Zambia Water Impact Stories Women and Girls

Nightmare Ends for Rural Girls

Written by Mutinta Chiseko on Oct 12, 2022 12:36:03 PM

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Patricia, her grandmother & son sit in the kitchen

While many people in the world can easily access water from multiple points in their homes, this is not the case for most people in remote areas of Zambia. For 18-year-old Patricia Keem-be, she’s never known clean water to be close to home.

Patricia grew up loving school more than anything. She lives with her grandmother and 16-month-old son in a village lined with scattered huts of mud-brick walls and thatched roofs.

Until recently, Patricia and everyone in her village relied on an unprotected source of water. “We only used to have one water source - a stream located about 3 kilometers from my home,” she says. “It was far but we had no choice,” she adds.

“We would wake up as early as 4am to walk to the stream for water that we would carry in 20-liter jerrycans on our heads. Even though the water looked clean, it was contaminated because we shared the source with animals like dogs, goats, and pigs that bathed and defecated in the stream,” Patricia says. Every day, Patricia would make four trips to the stream - two before school and two after.

As though carrying and drinking dirty water was not bad enough, girls like Patricia were often bullied and subjected to threats from boys who would deliberately stand along the path to the stream. “The boys sometimes offered to carry the water for us in exchange for sleeping with them,” she says.

On one fateful day, Patricia and her grandmother were receiving visitors from another village. This meant that they needed to have more water than usual, and Patricia had to make more trips to the stream.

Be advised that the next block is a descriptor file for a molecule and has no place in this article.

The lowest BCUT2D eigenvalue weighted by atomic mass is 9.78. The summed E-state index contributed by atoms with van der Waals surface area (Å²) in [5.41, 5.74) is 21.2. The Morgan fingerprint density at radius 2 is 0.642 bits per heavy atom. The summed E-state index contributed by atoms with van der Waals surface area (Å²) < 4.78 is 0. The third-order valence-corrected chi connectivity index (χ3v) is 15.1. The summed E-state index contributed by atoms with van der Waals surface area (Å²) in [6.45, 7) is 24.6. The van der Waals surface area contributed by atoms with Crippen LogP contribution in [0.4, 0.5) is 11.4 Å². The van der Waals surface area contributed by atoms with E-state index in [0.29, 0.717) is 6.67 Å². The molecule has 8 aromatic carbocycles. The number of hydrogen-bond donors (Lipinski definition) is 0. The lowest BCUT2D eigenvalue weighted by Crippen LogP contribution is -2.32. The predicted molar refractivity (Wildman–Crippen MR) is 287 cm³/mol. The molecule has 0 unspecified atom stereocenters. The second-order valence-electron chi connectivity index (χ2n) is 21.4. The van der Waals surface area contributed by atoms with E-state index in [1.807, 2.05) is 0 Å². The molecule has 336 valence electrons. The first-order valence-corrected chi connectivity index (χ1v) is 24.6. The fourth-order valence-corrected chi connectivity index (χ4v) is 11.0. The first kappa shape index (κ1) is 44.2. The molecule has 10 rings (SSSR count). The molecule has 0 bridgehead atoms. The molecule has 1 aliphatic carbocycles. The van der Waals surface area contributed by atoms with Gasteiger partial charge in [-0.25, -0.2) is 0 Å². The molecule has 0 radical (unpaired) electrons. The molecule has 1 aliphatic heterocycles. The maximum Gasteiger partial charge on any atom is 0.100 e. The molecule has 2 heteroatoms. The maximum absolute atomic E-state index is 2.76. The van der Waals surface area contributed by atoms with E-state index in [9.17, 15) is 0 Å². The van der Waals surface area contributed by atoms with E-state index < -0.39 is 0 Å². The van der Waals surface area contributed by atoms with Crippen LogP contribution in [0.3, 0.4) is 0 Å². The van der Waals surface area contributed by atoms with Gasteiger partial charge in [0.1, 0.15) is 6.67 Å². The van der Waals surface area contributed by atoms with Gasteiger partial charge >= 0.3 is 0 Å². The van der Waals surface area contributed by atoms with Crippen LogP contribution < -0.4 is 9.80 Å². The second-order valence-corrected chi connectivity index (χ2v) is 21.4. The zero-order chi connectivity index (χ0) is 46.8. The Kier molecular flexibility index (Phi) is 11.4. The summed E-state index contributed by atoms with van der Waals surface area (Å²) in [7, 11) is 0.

Unfortunately, due to the tediousness of making more trips on that day, Patricia gave in to the offer of sleeping with one of the boys in exchange for helping her carry water. “I fell pregnant and was expelled from school,” she says. Unlike other girls who go back to school after giving birth as per government policy, Patricia decided to stay home for fear of going through the same experience again.

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Patricia pumps clean water from the well by her home

“I stayed out of school for close to two years because the water challenges that had led to my falling pregnant were still there. I was devastated and almost going into a depression,” Patricia says.

Fortunately World Vision, through its robust WASH program (Water, Sanitation, and Hygiene), sank a well about 200 meters from Patricia’s home. The well provides clean water to hundreds of people in the community. As a result of the clean water, women and girls no longer walk long distances for water. Children, especially girls, are living safer lives now.

Because of the World Vision partnership in her community, Patricia not only has access to clean water nearby, but is back in school. Though she’s about three grades behind, she is determined to finish her school and build a future. “Thank you, World Vision, for this opportunity. You are indeed heaven sent,” she says with gratitude.